The Nature of Fiduciary Duties Owed to Limited-Life Corporations

December 13, 2023

Publication| Corporate Transactions| Corporate Governance| Mergers & Acquisitions| Special Committees & Investigations

The fiduciary duties of directors of a Delaware corporation are frequently summarized as follows: “[T]he fiduciary relationship requires that the directors act prudently, loyally, and in good faith to maximize the value of the corporation over the long-term.” Embedded within that formulation is a temporal element: the duty is tied to the deliberately amorphous “long term” rather than any target sooner in time.

This core tenet of Delaware corporate law—often called the “standard of conduct” because it conveys what is expected of directors—is often invoked glancingly without further explanation. But in 2013, in In re Trados Inc. Shareholder Litigation, the Delaware Court of Chancery explained in detail the underpinnings of the temporal element—namely, that both the corporation and its equity capital are presumptively perpetual pursuant to the structure of the Delaware General Corporation Law (“DGCL”), which provides by default that corporations have unlimited life and that equity investments (which, unlike debt, do not have a fixed maturity) in the corporation constitute permanent capital. Due to this structure, the court reasoned, fiduciary duties oblige directors to act to maximize long-term value so that the corporation’s common stockholders (or “residual claimants”) will benefit from profits and earnings, in the form of dividends, if declared, during the life of the corporation and will be paid a theoretical maximum value upon an end-of-life scenario, such as a cash-out merger or dissolution (which involves winding up the business, liquidating, and distributing assets).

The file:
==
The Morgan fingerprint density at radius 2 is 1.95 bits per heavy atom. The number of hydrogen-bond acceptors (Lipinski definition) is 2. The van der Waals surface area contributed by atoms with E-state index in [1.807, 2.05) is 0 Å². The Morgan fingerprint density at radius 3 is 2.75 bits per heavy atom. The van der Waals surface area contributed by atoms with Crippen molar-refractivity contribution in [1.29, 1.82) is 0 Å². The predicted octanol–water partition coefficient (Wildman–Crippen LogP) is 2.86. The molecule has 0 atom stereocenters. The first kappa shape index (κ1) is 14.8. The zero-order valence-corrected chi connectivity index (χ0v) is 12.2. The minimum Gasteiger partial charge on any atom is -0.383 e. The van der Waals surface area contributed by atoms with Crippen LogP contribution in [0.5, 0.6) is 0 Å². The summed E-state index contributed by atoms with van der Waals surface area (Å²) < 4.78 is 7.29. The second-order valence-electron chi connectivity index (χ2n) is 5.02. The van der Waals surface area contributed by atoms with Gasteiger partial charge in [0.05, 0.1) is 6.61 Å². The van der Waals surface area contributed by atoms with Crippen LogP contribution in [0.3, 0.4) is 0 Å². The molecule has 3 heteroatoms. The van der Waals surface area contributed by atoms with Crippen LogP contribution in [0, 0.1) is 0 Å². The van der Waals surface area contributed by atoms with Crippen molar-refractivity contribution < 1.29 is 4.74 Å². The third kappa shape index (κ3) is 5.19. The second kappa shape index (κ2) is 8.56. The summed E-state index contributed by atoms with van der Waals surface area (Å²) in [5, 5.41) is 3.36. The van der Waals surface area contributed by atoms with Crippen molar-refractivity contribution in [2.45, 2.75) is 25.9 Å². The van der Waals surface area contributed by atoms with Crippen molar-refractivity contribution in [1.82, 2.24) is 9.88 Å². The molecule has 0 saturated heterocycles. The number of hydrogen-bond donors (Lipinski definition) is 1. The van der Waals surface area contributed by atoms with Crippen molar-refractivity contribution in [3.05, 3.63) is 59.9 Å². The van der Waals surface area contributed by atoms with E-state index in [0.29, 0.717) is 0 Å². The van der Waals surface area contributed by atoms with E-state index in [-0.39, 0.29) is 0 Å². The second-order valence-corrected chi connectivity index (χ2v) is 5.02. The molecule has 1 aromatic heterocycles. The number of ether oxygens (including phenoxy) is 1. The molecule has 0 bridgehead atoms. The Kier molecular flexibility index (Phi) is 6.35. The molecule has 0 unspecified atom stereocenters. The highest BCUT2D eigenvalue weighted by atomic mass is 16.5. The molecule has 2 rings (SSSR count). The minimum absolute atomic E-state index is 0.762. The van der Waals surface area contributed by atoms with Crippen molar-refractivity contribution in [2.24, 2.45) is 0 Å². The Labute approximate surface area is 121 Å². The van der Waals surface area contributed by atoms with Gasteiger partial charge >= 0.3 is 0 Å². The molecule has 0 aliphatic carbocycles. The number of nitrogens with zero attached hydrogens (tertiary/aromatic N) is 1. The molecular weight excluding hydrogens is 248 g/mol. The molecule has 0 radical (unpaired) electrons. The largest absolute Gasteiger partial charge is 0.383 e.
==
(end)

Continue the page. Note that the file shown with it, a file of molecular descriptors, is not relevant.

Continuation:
This article explores whether there is, or should be, a shift in the directors’ standard of conduct when a critical premise of Trados—presumptive perpetual existence—is missing by virtue of a provision of the corporation’s certificate of incorporation (or “charter”) that effectively imposes a deadline on the corporation’s existence, thereby creating what we refer to as a “limited-life” corporation. We first explain the logic of Trados and then apply that logic to limited-life corporations—including, for example, special purpose acquisition companies, or “SPACs,” whose directors have become frequent targets of fiduciary litigation. We conclude that directors of limited-life corporations, like SPACs, owe the same fiduciary duties of care and loyalty as directors of traditional corporations. But, as the Delaware courts have noted, the proper discharge of fiduciary duties is context-specific. In the context of a limited-life corporation, the directors’ context-specific duties require them to maximize value not over the long term but instead within the corporation’s known life span. For that reason, if Trados is to be followed, directors of a limited-life corporation should bear in mind the shorter horizon for value maximization when determining the best interests of the corporation and its stockholders generally.

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